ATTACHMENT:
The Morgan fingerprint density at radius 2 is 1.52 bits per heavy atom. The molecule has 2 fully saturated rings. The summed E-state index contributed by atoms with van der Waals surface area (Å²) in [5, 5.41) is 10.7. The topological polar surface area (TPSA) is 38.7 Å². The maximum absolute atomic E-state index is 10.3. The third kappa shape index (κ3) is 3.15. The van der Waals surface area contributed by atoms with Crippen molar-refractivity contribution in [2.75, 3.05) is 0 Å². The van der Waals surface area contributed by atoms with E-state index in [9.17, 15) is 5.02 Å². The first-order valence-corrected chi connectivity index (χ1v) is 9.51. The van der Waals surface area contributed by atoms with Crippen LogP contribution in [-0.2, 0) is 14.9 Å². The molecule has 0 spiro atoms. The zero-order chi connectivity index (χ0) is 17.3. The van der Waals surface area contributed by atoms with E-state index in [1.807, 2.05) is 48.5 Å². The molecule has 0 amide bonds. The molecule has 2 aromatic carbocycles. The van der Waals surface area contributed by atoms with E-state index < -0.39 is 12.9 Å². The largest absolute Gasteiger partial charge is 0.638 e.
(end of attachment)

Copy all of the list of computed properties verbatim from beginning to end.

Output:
The Morgan fingerprint density at radius 2 is 1.52 bits per heavy atom. The molecule has 2 fully saturated rings. The summed E-state index contributed by atoms with van der Waals surface area (Å²) in [5, 5.41) is 10.7. The topological polar surface area (TPSA) is 38.7 Å². The maximum absolute atomic E-state index is 10.3. The third kappa shape index (κ3) is 3.15. The van der Waals surface area contributed by atoms with Crippen molar-refractivity contribution in [2.75, 3.05) is 0 Å². The van der Waals surface area contributed by atoms with E-state index in [9.17, 15) is 5.02 Å². The first-order valence-corrected chi connectivity index (χ1v) is 9.51. The van der Waals surface area contributed by atoms with Crippen LogP contribution in [-0.2, 0) is 14.9 Å². The molecule has 0 spiro atoms. The zero-order chi connectivity index (χ0) is 17.3. The van der Waals surface area contributed by atoms with E-state index in [1.807, 2.05) is 48.5 Å². The molecule has 0 amide bonds. The molecule has 2 aromatic carbocycles. The van der Waals surface area contributed by atoms with E-state index < -0.39 is 12.9 Å². The largest absolute Gasteiger partial charge is 0.638 e.